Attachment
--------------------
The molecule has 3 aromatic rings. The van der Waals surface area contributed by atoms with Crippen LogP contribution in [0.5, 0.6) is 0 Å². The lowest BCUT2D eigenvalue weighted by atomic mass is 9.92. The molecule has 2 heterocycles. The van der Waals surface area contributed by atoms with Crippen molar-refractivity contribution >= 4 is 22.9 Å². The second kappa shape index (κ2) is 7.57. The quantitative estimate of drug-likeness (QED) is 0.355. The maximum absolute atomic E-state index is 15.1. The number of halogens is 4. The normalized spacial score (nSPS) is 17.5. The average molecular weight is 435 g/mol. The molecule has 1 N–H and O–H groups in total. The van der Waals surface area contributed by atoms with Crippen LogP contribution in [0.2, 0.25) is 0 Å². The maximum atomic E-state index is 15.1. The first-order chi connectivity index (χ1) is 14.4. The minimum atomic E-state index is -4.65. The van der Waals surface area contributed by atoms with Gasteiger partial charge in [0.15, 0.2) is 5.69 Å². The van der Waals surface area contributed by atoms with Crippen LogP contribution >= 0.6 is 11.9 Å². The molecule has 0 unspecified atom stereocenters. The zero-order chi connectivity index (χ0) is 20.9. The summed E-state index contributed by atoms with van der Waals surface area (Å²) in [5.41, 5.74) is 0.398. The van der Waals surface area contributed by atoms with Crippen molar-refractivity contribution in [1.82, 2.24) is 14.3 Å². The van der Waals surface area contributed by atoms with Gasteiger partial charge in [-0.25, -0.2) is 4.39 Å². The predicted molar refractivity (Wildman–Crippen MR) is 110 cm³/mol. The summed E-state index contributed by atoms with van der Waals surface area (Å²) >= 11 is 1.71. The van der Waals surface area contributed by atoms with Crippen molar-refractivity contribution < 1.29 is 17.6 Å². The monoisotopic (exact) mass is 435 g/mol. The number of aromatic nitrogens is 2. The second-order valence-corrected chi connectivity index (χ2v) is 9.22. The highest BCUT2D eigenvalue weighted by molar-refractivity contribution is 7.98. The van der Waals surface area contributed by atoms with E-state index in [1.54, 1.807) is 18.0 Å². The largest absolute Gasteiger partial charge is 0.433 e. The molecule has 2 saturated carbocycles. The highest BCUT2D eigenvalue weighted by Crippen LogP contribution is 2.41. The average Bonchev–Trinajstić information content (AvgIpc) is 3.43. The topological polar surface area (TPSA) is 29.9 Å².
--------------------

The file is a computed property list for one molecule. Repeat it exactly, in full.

The molecule has 3 aromatic rings. The van der Waals surface area contributed by atoms with Crippen LogP contribution in [0.5, 0.6) is 0 Å². The lowest BCUT2D eigenvalue weighted by atomic mass is 9.92. The molecule has 2 heterocycles. The van der Waals surface area contributed by atoms with Crippen molar-refractivity contribution >= 4 is 22.9 Å². The second kappa shape index (κ2) is 7.57. The quantitative estimate of drug-likeness (QED) is 0.355. The maximum absolute atomic E-state index is 15.1. The number of halogens is 4. The normalized spacial score (nSPS) is 17.5. The average molecular weight is 435 g/mol. The molecule has 1 N–H and O–H groups in total. The van der Waals surface area contributed by atoms with Crippen LogP contribution in [0.2, 0.25) is 0 Å². The maximum atomic E-state index is 15.1. The first-order chi connectivity index (χ1) is 14.4. The minimum atomic E-state index is -4.65. The van der Waals surface area contributed by atoms with Gasteiger partial charge in [0.15, 0.2) is 5.69 Å². The van der Waals surface area contributed by atoms with Crippen LogP contribution >= 0.6 is 11.9 Å². The molecule has 0 unspecified atom stereocenters. The zero-order chi connectivity index (χ0) is 20.9. The summed E-state index contributed by atoms with van der Waals surface area (Å²) in [5.41, 5.74) is 0.398. The van der Waals surface area contributed by atoms with Crippen molar-refractivity contribution in [1.82, 2.24) is 14.3 Å². The van der Waals surface area contributed by atoms with Gasteiger partial charge in [-0.25, -0.2) is 4.39 Å². The predicted molar refractivity (Wildman–Crippen MR) is 110 cm³/mol. The summed E-state index contributed by atoms with van der Waals surface area (Å²) >= 11 is 1.71. The van der Waals surface area contributed by atoms with Crippen molar-refractivity contribution < 1.29 is 17.6 Å². The monoisotopic (exact) mass is 435 g/mol. The number of aromatic nitrogens is 2. The second-order valence-corrected chi connectivity index (χ2v) is 9.22. The highest BCUT2D eigenvalue weighted by molar-refractivity contribution is 7.98. The van der Waals surface area contributed by atoms with E-state index in [1.54, 1.807) is 18.0 Å². The largest absolute Gasteiger partial charge is 0.433 e. The molecule has 2 saturated carbocycles. The highest BCUT2D eigenvalue weighted by Crippen LogP contribution is 2.41. The average Bonchev–Trinajstić information content (AvgIpc) is 3.43. The topological polar surface area (TPSA) is 29.9 Å².